If you can’t find the guide to benefits or you can’t find the benefits number to call, call the number on the back of your credit card and ask to speak to the benefits department. They can transfer you to the correct department or give you the phone number to call to start a claim.
According to Dull, “Generally, you have to file a claim within 60 days.” The benefits administrator will ask for information about your claim. They’ll also send you a more detailed claim form you’ll need to fill out. After you receive the claim form, you’ll need to complete the form and return it within 90 days from the date of the incident.
If your phone was stolen or your claim is due to a criminal action, most cellphone protection benefits require you to file a police report about the theft within 48 hours of the phone being stolen. If you don’t file a police report within 48 hours, your claim may be denied.
Besides submitting a claim form, you may need to submit:
— A copy of the credit card statement preceding the date of your claim that shows your cellphone bill was paid using your credit card.
— A copy of your cellphone service bill that matches the charge on your credit card statement.
— A copy of your cellphone service’s device page that shows the type of phone associated with your account.
— A copy of the police report if the claim is related to theft or a criminal action.
— A copy of any other insurance claims related to the incident.
— An itemized repair estimate from an authorized repair facility.
— The damaged cellphone itself.
— An itemized receipt for the replacement device showing the replacement purchase was made at an authorized service provider’s retail or internet store.
Other Types of Cellphone Insurance May Offer More Coverage
Cellphone insurance offered by phone manufacturers and service providers often covers more than cellphone protection offered by credit cards, but at a cost. You can expect to pay $7 to $17 per device per month. Over the course of two years, that adds a total cost of $168 to $408 per device. In addition to the monthly fee, you’ll typically have to pay a deductible that ranges between $25 and $299 per incident.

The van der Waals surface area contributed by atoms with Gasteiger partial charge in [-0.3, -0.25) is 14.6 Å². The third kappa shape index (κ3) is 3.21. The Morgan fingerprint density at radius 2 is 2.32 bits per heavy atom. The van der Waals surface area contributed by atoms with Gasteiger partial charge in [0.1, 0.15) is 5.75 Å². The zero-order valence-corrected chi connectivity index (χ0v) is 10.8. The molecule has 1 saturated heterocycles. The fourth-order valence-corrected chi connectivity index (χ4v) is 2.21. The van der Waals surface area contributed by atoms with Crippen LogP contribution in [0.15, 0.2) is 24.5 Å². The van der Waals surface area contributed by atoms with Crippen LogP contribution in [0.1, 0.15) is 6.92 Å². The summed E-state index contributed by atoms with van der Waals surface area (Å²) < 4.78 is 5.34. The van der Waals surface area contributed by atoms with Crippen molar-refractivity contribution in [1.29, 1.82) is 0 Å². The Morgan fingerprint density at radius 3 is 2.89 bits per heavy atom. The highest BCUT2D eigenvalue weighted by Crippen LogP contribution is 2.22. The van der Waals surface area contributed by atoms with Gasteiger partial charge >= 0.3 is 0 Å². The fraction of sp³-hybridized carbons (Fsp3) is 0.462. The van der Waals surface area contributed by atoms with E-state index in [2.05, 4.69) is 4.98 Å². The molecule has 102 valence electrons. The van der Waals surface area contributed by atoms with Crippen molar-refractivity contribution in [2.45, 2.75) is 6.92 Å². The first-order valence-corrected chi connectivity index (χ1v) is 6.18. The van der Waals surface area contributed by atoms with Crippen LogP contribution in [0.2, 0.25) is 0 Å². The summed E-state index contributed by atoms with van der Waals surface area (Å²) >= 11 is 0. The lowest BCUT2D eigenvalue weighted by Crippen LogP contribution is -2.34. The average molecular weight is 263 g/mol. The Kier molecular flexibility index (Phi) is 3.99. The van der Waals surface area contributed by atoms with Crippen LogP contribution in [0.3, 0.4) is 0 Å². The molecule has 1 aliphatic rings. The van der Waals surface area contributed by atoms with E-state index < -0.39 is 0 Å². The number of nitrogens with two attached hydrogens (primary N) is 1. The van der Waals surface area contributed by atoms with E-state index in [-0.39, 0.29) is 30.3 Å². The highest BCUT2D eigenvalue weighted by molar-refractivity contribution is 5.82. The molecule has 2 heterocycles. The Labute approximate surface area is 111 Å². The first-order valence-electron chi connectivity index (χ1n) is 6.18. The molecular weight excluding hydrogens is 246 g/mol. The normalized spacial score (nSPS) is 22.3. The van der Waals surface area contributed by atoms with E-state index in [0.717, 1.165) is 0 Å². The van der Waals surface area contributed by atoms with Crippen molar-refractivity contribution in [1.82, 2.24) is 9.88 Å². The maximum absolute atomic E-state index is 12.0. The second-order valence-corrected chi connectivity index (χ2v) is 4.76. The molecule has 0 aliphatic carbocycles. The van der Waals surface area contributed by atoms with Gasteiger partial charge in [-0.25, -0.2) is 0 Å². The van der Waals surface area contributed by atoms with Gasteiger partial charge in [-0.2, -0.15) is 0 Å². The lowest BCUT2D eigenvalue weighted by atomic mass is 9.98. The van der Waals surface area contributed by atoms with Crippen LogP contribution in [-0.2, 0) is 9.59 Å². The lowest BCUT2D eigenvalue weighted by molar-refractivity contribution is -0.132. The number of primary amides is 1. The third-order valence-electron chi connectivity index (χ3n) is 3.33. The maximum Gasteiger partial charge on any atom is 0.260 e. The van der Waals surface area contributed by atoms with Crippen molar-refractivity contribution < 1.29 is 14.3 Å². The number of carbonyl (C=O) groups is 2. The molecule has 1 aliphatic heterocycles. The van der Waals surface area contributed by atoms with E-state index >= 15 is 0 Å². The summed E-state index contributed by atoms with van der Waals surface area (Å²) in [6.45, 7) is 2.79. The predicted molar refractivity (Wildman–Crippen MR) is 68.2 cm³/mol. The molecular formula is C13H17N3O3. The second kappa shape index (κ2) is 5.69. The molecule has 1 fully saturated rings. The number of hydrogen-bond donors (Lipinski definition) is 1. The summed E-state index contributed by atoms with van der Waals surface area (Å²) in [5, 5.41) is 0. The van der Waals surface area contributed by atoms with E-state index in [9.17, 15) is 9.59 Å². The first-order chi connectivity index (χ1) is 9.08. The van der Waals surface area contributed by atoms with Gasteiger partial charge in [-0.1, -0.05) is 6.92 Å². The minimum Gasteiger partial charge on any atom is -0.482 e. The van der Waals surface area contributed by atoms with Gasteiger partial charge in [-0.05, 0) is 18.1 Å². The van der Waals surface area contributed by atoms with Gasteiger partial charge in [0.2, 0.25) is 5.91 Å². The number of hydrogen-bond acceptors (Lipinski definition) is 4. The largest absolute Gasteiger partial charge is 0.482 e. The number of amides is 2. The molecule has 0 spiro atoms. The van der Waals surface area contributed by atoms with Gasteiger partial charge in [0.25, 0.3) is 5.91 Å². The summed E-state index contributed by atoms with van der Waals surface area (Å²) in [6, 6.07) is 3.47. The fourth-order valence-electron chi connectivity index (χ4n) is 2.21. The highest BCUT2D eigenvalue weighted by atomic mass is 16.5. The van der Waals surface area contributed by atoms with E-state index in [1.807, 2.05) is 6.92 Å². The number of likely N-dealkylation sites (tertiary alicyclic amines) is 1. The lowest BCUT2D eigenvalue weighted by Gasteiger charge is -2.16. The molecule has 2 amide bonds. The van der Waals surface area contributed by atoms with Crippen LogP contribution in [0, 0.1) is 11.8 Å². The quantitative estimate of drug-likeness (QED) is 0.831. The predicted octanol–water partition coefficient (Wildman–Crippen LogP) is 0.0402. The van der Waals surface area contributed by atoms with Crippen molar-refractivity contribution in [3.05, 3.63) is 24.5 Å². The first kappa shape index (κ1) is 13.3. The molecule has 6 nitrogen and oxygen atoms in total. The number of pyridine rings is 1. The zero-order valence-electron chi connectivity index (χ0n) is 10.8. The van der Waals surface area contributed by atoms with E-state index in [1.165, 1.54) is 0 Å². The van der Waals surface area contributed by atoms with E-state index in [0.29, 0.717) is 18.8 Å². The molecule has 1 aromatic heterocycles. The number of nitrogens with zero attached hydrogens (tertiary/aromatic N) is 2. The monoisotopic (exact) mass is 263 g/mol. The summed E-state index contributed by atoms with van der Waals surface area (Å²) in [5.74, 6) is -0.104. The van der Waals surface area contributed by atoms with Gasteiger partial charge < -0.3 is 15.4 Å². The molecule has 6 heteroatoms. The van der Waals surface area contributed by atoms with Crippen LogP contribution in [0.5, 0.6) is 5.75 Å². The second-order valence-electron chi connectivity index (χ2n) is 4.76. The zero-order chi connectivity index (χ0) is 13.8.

While the extra cost is the big downside to traditional cellphone insurance, some cellphone insurance programs offer better benefits you can’t get with credit card cellphone protection. In particular, some cellphone insurance plans offer higher coverage limits per claim and the option to cover the loss of your phone.
You may want to buy cellphone insurance rather than rely on your credit card’s cellphone protection benefit if you have a phone that costs more than the credit card benefit’s coverage limits or you have a habit of losing your phone. “If you only have $200 worth of protection and your damage is more costly, you could find yourself in a bind,” says Dull.
Another option to protect your phone is an extended warranty. Extended warranties cover the same issues as manufacturer warranties such as manufacturer defects and malfunctions. These warranties don’t cover accidental damage caused by a user.
You can often buy an extended warranty when you buy your phone. That said, some credit cards automatically extend the manufacturer’s warranty on purchases made with that particular credit card for free. The length, limitations and coverage of the extended warranty will vary based on the terms that govern your card’s benefits.
Credit Cards That Offer Cellphone Protection
These credit cards all offer cellphone protection as a benefit:
The Wells Fargo Propel American Express card and other Wells Fargo consumer credit cards offer a cellular telephone protection benefit that will repair or replace your original cellphone that is damaged or stolen. You’ll have to pay a $25 deductible and will receive a maximum benefit of $600 per claim and $1,200 per 12-month period.
The Uber Visa Card offers mobile phone protection of up to $600 for damage, theft or unintended separation from your cellphone when its location is known, but recovery is impractical to complete. There is a $25 deductible and there is a limit of two claims and up to $1,200 per 12-month period.
The U.S. Bank Visa Platinum credit card offers cellphone protection for damage, theft or involuntary and accidental parting of your cellphone up to $600 per claim with a $25 deductible. You can make up to two claims per 12-month period for a maximum benefit of $1,200.
The Fifth Third Bank TRIO credit card offers up to $200 per claim for damage, theft or involuntary and accidental parting of your cellphone. You must pay a $50 deductible and there is a maximum of two claims and $400 per 12-month period.
The Chase Ink Business Preferred credit card offers cellphone protection for businesses. You’ll get protection for damage, theft or involuntary and accidental parting of your cellphone. The benefit pays up to $600 per claim with a $100 deductible. There is a limit of three claims and $1,800 per 12-month period.